Patients with a rare, chronic disease can find themselves in a conundrum when seeking treatment: Researchers can’t find enough patients to enroll in a statistically rigorous clinical trial and there is uncertainty in the regulatory path. Frustrated by the lack of treatment options on the market, patients may be willing to accept a certain level of risk that device manufacturers normally shy away from.
A collaboration between the Medical Device Innovation Consortium, Mass. Institute of Technology, the Michael J. Fox Foundation and RTI Health Solutions said last month that they launched a study to evaluate the use of patient preference to set a study’s p value – a statistical figure, normally set at 0.05, used to decide if a trial’s results are significant.
But statistical measures such as p value, don’t take into account patient preference and can result in limited access to available treatments for patient populations with complex diseases.
“We recognize that there are situations where that 0.05 value, which is arbitrary to begin with, may not adequately represent the willingness that those patients have to take uncertainty,” MDIC VP of technology innovation Dawn Bardot told MassDevice.com.
In partnership with the FDA, MDIC did a retrospective analysis of patient data from obesity device trials. Andrew Lo, Director of the Laboratory for Financial Engineering at MIT’s Sloan School of Management, demonstrated the utility of patient preference information to explicitly identify the acceptable level of risk that participants were willing to take in a clinical trial.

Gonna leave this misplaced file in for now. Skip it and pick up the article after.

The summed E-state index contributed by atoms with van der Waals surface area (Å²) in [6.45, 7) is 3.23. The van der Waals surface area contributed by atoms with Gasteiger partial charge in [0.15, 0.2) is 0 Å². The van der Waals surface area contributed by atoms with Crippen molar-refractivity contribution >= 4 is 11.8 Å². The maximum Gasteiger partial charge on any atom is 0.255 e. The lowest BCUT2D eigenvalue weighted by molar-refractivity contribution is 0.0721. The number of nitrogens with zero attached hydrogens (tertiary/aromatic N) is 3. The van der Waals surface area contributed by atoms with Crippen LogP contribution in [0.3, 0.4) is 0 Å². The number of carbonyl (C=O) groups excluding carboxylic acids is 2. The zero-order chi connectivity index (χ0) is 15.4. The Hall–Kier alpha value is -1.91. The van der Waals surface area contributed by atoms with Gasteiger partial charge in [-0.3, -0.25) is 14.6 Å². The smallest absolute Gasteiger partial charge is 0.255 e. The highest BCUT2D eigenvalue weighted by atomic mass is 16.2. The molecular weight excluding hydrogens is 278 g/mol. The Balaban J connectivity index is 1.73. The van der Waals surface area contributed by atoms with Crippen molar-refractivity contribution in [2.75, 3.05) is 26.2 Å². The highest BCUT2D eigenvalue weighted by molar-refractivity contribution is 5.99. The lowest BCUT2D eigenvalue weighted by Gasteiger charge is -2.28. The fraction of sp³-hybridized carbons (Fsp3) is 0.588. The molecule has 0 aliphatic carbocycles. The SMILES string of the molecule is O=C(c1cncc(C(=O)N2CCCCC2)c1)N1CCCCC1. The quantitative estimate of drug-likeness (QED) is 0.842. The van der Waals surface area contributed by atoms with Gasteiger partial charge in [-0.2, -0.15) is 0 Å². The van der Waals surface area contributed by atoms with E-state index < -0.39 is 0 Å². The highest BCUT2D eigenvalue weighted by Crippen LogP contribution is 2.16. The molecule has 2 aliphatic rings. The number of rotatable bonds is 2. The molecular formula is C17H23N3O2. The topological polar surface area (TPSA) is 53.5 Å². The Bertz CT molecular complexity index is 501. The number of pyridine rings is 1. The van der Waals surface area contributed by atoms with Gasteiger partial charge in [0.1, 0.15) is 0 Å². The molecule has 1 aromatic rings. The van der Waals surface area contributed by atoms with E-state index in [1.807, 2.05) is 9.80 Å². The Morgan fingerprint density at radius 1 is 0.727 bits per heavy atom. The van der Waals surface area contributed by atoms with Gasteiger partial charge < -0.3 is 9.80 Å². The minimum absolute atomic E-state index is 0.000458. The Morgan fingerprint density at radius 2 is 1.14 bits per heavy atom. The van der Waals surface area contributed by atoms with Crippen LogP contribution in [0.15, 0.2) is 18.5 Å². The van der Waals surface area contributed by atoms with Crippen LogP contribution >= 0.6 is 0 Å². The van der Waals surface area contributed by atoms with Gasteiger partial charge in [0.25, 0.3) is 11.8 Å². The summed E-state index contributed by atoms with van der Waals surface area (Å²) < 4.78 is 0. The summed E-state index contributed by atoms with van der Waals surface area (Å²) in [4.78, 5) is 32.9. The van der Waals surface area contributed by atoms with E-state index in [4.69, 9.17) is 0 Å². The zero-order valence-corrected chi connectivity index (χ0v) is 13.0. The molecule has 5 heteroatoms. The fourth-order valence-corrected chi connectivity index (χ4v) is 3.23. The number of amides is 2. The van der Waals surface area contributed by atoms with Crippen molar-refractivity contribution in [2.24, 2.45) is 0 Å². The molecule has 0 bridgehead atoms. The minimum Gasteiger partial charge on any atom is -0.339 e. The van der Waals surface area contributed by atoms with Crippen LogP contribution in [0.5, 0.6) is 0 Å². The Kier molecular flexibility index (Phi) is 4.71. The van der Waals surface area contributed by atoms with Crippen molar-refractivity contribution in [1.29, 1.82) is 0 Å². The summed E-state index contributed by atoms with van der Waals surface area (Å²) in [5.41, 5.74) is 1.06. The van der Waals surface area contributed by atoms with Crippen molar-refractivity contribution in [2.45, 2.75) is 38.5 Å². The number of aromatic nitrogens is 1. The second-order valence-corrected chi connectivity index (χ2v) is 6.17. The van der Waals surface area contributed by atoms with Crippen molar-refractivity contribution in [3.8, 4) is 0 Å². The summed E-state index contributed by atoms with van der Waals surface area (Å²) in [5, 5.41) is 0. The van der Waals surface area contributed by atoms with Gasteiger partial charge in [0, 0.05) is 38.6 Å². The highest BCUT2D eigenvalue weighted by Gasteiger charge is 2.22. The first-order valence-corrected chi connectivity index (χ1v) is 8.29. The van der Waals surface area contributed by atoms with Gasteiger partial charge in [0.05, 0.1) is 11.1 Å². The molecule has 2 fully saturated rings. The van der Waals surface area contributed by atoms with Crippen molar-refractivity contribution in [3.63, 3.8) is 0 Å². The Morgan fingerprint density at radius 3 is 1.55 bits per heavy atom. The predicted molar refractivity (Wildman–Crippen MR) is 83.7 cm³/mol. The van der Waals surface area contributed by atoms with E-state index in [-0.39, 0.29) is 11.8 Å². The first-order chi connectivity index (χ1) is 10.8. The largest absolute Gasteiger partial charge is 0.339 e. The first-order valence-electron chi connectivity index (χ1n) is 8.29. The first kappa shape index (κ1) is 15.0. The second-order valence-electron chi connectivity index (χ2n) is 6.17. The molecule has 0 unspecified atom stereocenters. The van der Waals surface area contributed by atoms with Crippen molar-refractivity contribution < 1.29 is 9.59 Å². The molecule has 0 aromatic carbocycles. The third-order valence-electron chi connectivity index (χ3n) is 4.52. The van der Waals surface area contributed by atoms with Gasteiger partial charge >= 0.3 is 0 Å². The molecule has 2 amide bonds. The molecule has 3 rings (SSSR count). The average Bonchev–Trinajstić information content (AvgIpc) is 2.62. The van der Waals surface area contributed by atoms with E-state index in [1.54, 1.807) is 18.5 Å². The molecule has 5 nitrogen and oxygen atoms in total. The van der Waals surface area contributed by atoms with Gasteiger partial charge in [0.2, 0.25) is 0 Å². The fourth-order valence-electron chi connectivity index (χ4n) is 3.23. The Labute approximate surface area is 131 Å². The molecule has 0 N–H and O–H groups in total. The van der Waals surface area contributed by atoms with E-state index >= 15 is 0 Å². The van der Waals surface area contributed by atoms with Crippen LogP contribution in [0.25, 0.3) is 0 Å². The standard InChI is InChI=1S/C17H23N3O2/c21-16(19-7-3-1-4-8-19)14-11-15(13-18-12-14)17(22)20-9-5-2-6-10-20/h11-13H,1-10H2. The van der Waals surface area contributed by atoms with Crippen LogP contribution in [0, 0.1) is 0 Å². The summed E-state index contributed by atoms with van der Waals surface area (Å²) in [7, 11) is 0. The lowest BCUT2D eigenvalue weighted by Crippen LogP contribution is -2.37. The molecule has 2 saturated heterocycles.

Using the foundation’s Fox Insight platform to support surveys, the consortium hopes to engage thousands of Parkinson’s patients in a prospective study to evaluate their tool’s effectiveness with a hypothetical device.
“So patient preference informs not the trial design itself per se, but it does inform potentially the end points that could matter, and most importantly in this case, from the model’s perspective, the level of uncertainty, really the p value, what that needs to be in order for a trial to be considered a success from the patient’s perspective,” RTI Health Solutions senior economist & VP of health preference assessment Brett Hauber explained.
While the team is evaluating their tool with Parkinson’s disease, they see it as proof-of-concept work that could eventually be translated into other therapeutic areas. That will mean a serious change in how device companies think about success and risk, MDIC Patient Centered Benefit-Risk Assessment program manager Stephanie Christopher told us.
“At MDIC, we seek to do work that’s transformative, and when you’re doing work that’s transformative, there’s certainly a communication and education component that’s required,” she said.
“We are in an era of innovation, and it’s time that we bring that to how we approach clinical trials as well, and what we are doing with this method is actually adding incredible statistical and methodological rigor around decisions that people make on a daily basis,” Bardot added. “We’re making reproducible the types of questions that panels at the FDA are often asked to consider in an extemporaneous fashion and we’re putting a repeatable and statistical process around it.”